Texas Creationism: When Good Editorials Go Bad

WE WERE hoodwinked, bamboozled, and hornswoggled!

When we started reading this editorial in the Fort Worth Star-Telegram: Democracy depends on open, robust and fact-based debate, we were expecting a rip-roaring, take-no-prisoners assault on the creationist Board of Education members who are threatening to drag Texas education back into the pre-Enlightenment days when no one knew anything and when witches were hunted and hanged.

The cause of our anticipation was that editorial starts out in a most promising manner:

What is it about the State Board of Education in Texas that attracts numbskulls who see no problem whatsoever with spreading completely fraudulent information?

Right! Especially people like Don McLeroy, about whom we’ve written several times, for example: Texas Dentist’s Jihad Against Evolution.

The editorial continues:

There’s a board faction that seems intent on adding intelligent design to the science curriculum and more of a religious focus to high school classes on the Bible.

Right again! Here’s another example from our own writing: Rogue Faction Controls Texas Board of Education.

But then the Fort Worth Star-Telegram says this, with bold added by us:

We can debate whether that promotes critical thinking or impermissibly forces a certain religious perspective into our classrooms, when religious instruction should be the purview of homes and churches.

Wrong! There’s nothing to debate at this point, any more than we should debate about 2+2=4. Intelligent design is creationism; creationism is religion; religion isn’t science; states don’t promote religion in science class; therefore neither ID nor creationism belongs in the science classes of state-run schools. That’s not so difficult, is it?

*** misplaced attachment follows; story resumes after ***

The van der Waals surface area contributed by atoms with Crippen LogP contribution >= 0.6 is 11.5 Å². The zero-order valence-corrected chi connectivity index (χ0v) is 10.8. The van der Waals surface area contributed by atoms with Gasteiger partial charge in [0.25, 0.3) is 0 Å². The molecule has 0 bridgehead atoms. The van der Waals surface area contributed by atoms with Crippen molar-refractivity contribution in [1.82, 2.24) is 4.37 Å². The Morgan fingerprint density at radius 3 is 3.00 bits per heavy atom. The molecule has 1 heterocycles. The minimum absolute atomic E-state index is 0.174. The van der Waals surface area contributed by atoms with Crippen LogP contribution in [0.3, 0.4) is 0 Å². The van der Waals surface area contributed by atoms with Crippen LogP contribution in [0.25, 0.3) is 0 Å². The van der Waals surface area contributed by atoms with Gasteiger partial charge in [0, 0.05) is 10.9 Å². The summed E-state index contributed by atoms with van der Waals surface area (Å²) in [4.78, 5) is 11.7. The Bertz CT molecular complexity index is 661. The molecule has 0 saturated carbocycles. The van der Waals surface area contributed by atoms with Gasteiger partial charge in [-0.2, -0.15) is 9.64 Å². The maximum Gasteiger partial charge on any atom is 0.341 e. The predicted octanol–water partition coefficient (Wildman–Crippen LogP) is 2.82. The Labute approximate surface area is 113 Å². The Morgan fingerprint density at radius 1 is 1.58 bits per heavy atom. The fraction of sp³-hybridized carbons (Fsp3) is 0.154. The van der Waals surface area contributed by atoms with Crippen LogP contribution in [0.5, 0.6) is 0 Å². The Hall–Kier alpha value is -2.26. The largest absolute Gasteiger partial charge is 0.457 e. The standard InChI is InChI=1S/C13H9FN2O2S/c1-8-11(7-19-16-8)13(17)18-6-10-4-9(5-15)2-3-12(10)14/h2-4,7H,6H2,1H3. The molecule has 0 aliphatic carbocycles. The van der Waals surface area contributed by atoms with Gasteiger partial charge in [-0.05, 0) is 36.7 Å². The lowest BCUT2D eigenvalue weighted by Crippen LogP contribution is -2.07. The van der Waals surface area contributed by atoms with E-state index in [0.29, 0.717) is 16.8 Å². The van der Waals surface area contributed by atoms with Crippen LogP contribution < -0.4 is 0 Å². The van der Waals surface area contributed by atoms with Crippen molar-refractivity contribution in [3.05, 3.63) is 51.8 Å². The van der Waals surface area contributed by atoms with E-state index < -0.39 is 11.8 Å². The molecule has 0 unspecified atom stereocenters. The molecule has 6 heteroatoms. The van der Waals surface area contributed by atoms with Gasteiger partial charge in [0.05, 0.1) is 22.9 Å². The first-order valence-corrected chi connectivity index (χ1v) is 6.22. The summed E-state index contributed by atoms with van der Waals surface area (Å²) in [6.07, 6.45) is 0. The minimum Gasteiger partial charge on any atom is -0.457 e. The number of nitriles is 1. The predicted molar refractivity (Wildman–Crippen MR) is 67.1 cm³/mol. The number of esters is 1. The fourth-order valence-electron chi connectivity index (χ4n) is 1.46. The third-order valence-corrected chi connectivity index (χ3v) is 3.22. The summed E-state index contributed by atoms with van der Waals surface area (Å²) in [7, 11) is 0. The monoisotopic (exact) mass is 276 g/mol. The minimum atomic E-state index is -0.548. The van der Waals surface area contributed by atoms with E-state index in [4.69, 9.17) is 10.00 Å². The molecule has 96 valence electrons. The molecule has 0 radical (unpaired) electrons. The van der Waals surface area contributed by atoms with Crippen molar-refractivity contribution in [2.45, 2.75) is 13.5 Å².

If someone doesn’t understand this it’s because he’s not educated — at least regarding the subject at hand. There’s nothing wrong with that; lack of information is an entirely curable condition. But if an uneducated person insists that — notwithstanding his ignorance — he knows what he’s talking about, and he goes around babbling about how all the experts are wrong, then we have an ignoramus on our hands. Only a fool would debate an ignoramus.

More from the editorial [with a bracketed comment by us]:

But I hope it’s not debatable [yeah, like the scientific value of ID] that it is simply irresponsible for a State Board of Education member to go about fear-mongering by insinuating — without citing any factual basis — that our next president colludes with terrorists, disrespects the Constitution and wants to run a dictatorship.

This is where the editorial veers off the road, wanders across the wilderness, and ends up in Vomit City. The editorial writer started out by mentioning creationism, but having sucked us in, it pulls the ol’ bait-and-switch, and it ends up defending Mr. Obama against a critic on the Board of Education who apparently mentioned Obama’s highly questionable associations.

At this point, gentle reader, our interest in the editorial — which seemed so good at first — has dropped to zero. But if you want to read a Texas editorial defending Mr. Obama, go ahead and click over there.

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